Ever find the content of many Disney tales scary? Filled with sudden deaths and desires to kill. I don’t remember really being aware of these glaring details as a child but as a parent I don’t like the idea of my kids knowing that the Evil Queen wished that her stepdaughter Snow White was dead. A little heavy. So instead of fast forwarding through parts of these otherwise beloved films you can choose to read the stories instead. One of the great things about reading to a child who can not yet read is you can adjust the storyline how you would see fit. You see Gaston about to fall to his death, just say he fell down. Leave it at that. Or instead of altering the story you can take these moments to discuss why things are happening the way they are. Like why does the Evil Queen want Snow White dead? Because she is jealous of her beauty. Jealousy is a bad thing. We should be thankful for who we are and not compare ourselves to other, and so on and so forth. When you introduce your children to the tales through books you can control their exposure. Once you decide they’re ready to see the feature film they already have a great foundation for how these stories go.
We’ve also had an issue with the film being scary, not in material, but in the general sense of the term. For example, our daughter was fearful of the Cave of Wonders. So much so we didn’t make it through Aladdin the first time we tried to watch it with her. We do a weekly movie night, and we choose the films in the order they were released. So now, if there’s a film I know will be a little scary, like Brave, I’ll start reading the books ahead of time to create familiarity. Knowledge of what will come next helps with the fear. It’s hard to know what the kids will be scared of. Sometimes they’re scared of the smallest and oddest things. Like the wolves in Beauty and the Beast. By reading the books ahead of time you should be able to reassure them with the parts of the story that follow. In the example of the wolves in Beauty and the Beast, the Beast comes in and saves Belle who then returns to the castle and nurses him back to health. Having a conversation together eases the fear by taking the focus off of what is happening right now and looking forward to what is coming next.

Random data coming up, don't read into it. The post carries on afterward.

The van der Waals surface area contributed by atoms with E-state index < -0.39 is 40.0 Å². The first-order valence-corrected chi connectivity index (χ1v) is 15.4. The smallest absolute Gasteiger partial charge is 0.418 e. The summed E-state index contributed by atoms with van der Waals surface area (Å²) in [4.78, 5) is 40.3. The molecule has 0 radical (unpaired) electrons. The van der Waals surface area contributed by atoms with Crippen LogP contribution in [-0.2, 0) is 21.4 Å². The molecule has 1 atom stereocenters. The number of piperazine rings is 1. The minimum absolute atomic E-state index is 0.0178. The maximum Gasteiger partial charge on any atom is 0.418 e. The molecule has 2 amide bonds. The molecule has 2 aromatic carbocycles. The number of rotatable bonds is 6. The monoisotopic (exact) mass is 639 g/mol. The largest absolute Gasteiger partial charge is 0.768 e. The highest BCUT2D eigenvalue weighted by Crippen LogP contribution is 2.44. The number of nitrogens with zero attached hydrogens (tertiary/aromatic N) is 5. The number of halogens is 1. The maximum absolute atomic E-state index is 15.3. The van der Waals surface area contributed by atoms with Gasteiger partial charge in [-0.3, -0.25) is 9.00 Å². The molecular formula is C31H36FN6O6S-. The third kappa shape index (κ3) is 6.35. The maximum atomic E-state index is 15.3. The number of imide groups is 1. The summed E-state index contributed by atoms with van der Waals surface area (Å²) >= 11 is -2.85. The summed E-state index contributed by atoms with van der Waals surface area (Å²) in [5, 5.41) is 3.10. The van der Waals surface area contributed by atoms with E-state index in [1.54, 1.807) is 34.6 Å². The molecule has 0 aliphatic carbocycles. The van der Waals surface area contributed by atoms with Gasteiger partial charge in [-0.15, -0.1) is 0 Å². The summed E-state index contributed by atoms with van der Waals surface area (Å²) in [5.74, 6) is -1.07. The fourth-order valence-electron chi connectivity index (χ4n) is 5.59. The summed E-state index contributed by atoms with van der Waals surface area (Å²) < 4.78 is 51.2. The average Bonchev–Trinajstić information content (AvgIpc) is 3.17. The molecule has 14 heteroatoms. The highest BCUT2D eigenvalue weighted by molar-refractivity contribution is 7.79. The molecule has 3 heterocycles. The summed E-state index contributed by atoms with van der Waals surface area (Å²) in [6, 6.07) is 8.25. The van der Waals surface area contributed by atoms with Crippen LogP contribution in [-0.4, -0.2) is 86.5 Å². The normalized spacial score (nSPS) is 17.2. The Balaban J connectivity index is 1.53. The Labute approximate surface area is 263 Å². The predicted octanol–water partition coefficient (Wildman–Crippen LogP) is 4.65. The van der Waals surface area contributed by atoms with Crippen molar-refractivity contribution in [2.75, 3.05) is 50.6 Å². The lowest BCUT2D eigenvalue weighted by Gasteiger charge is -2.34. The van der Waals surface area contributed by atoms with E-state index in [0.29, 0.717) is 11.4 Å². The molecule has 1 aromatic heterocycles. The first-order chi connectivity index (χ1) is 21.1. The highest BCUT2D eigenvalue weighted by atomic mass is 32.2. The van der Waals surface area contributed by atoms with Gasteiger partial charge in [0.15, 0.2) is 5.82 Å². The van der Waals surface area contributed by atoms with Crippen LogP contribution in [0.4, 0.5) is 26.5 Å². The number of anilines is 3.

Disney films are for the whole family, so the good and evil elements are necessary. Sharing these tales through books and soundtracks makes the details common knowledge and creates reassurance in those parts that can make littles fret. Have fun keeping the magic of Disney alive in the heart of your family.